There are dozens of other, more specialized forms of small business insurance capable of covering specific problems and risks. These forms of insurance include:
- Business Interruption Insurance
- Commercial Flood Insurance
- Contractor's Insurance
- Cyber Liability
- Data Breach
- Directors and Officers
- Employment Practices Liability
- Environmental or Pollution Liability
- Management Liability
- Sexual Misconduct Liability
Whether you need any or all of these policies will depend on the results of your risk assessment. For example, you probably don't need an environmental or pollution policy if you're running an IT company out of a leased office, but you would need data breach and cyber liability policies to fully protect your business.
Also learn about small business insurance requirements for general liability, business property, commercial auto & workers compensation including small business commercial insurance costs. Call us (855) 767-7828.
Additional Resources For Manufacturing Insurance
Learn all about manufacturing insurance. Manufacturers face many unique risks such as product libility and/or product recall exposures due to the nature of their business operations.
- Audio & Video Equipment
- Auto Parts
- Brooms & Brushes
- Camping Equipment
- Canned Fruit & Vegetables
- Canvas Products
- CBD Oil And Hemp
- Clock & Watch
- Commercial Air Conditioning
- Commercial Electronics
- Communications Equipment
- Construction Equipment
- Cork Products
- Down And Feather Products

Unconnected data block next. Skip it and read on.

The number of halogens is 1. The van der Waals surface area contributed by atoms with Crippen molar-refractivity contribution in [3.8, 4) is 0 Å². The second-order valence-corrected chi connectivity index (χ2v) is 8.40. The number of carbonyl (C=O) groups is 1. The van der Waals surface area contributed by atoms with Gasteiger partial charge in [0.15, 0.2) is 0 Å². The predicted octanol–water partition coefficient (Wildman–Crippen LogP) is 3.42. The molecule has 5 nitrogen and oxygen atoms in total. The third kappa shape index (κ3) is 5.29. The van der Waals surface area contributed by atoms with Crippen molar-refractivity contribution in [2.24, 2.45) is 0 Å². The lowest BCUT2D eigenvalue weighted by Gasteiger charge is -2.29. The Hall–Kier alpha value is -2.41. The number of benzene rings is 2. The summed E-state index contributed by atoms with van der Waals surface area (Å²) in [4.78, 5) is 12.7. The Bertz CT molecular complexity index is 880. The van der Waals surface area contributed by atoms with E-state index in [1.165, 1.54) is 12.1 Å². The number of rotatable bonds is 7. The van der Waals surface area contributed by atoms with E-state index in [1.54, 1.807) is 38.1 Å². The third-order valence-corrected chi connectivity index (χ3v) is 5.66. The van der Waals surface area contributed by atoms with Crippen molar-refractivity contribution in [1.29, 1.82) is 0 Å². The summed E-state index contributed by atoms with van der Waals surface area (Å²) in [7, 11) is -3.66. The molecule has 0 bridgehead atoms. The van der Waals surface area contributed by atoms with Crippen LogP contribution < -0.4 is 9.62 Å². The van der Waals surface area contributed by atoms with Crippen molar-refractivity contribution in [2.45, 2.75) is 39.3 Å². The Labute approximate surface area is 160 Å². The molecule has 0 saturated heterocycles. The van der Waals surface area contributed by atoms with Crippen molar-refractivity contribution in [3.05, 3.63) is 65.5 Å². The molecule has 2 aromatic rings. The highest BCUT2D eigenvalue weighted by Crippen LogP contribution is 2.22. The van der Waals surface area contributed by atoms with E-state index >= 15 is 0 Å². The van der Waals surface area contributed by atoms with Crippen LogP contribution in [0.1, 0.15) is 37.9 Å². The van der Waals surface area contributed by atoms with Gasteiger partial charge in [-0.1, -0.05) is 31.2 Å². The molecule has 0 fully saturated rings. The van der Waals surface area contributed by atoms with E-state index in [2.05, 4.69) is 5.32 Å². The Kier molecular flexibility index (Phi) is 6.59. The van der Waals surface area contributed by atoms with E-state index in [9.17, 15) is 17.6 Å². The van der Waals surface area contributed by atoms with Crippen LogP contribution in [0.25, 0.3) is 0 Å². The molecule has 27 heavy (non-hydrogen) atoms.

- Dry Ice
- Dyes & Pigments
- Electronic Toys & Games
- Exercise Equipment
- Farm Equipment
- Feed & Grain
- Fur Garment
- Garage Door
- Gypsum Products
- Iron & Steel Foundries
- Lawn Mowers
- Leather Apparel
- Lighting & Wiring
- Lumber & Wood Products
- Machine Shop
- Major Electrical Appliances
- Marijuana Products
- Mattresses & Box Springs
- Metal & Plastic Furniture
- Metal Heat Treating
- Metal Toys
- Musical Instruments
- Nonferrous Foundries
- Ornamental Metalwork
- Paper & Allied Products
- Pet Food
- Plastic & Rubber Toys
- Plastic Goods
- Plastics Molding, Forming & Extruding
- Product Liability
- Pulp & Paper Mills
- Residential Air Conditioning & Heating
- Rubber Goods
- Sawmills & Planing Mills
- Screw Machine Products
- Sheet Metal
- Soap & Detergent
- Small Electrical Appliances
- Sporting Goods
- Stone Products
- Textiles Finishing & Coating
- Tool & Die Shops
- Vending Machines
- Wire Rope
- Wood Furniture
- Writing Instruments
For manufacturers, having the proper coverage is very important. You will need Products/Completed Operations Liability Coverage to protect you against injuries or property damage cause my the products you make or sell.